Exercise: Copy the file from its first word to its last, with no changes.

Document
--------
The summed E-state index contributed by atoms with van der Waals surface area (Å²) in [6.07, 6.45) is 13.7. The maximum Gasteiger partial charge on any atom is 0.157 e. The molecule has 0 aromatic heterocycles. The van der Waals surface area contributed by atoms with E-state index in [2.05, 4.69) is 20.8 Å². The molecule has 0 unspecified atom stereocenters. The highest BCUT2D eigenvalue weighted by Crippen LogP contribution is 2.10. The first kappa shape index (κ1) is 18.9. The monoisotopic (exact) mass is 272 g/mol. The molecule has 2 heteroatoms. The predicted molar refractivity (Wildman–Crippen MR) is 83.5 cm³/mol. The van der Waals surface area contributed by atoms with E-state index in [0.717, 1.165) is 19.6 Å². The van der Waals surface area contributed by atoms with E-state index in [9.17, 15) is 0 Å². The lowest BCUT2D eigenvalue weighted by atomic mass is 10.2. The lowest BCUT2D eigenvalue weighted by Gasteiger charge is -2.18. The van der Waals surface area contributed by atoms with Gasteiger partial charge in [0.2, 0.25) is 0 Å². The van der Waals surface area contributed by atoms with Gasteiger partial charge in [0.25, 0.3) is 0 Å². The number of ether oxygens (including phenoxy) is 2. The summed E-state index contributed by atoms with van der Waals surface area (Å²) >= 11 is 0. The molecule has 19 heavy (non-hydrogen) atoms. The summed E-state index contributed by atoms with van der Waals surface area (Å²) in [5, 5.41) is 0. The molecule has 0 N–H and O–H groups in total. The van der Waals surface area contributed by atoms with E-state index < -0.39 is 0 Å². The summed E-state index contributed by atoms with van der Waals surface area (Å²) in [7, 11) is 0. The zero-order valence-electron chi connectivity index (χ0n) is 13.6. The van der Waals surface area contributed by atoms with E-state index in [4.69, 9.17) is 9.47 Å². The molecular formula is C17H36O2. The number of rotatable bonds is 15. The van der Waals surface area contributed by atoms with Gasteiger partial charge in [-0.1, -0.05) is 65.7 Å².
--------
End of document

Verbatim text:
The summed E-state index contributed by atoms with van der Waals surface area (Å²) in [6.07, 6.45) is 13.7. The maximum Gasteiger partial charge on any atom is 0.157 e. The molecule has 0 aromatic heterocycles. The van der Waals surface area contributed by atoms with E-state index in [2.05, 4.69) is 20.8 Å². The molecule has 0 unspecified atom stereocenters. The highest BCUT2D eigenvalue weighted by Crippen LogP contribution is 2.10. The first kappa shape index (κ1) is 18.9. The monoisotopic (exact) mass is 272 g/mol. The molecule has 2 heteroatoms. The predicted molar refractivity (Wildman–Crippen MR) is 83.5 cm³/mol. The van der Waals surface area contributed by atoms with E-state index in [0.717, 1.165) is 19.6 Å². The van der Waals surface area contributed by atoms with E-state index in [9.17, 15) is 0 Å². The lowest BCUT2D eigenvalue weighted by atomic mass is 10.2. The lowest BCUT2D eigenvalue weighted by Gasteiger charge is -2.18. The van der Waals surface area contributed by atoms with Gasteiger partial charge in [0.2, 0.25) is 0 Å². The van der Waals surface area contributed by atoms with Gasteiger partial charge in [0.25, 0.3) is 0 Å². The number of ether oxygens (including phenoxy) is 2. The summed E-state index contributed by atoms with van der Waals surface area (Å²) >= 11 is 0. The molecule has 19 heavy (non-hydrogen) atoms. The summed E-state index contributed by atoms with van der Waals surface area (Å²) in [5, 5.41) is 0. The molecule has 0 N–H and O–H groups in total. The van der Waals surface area contributed by atoms with E-state index < -0.39 is 0 Å². The summed E-state index contributed by atoms with van der Waals surface area (Å²) in [7, 11) is 0. The zero-order valence-electron chi connectivity index (χ0n) is 13.6. The van der Waals surface area contributed by atoms with E-state index in [4.69, 9.17) is 9.47 Å². The molecular formula is C17H36O2. The number of rotatable bonds is 15. The van der Waals surface area contributed by atoms with Gasteiger partial charge in [-0.1, -0.05) is 65.7 Å².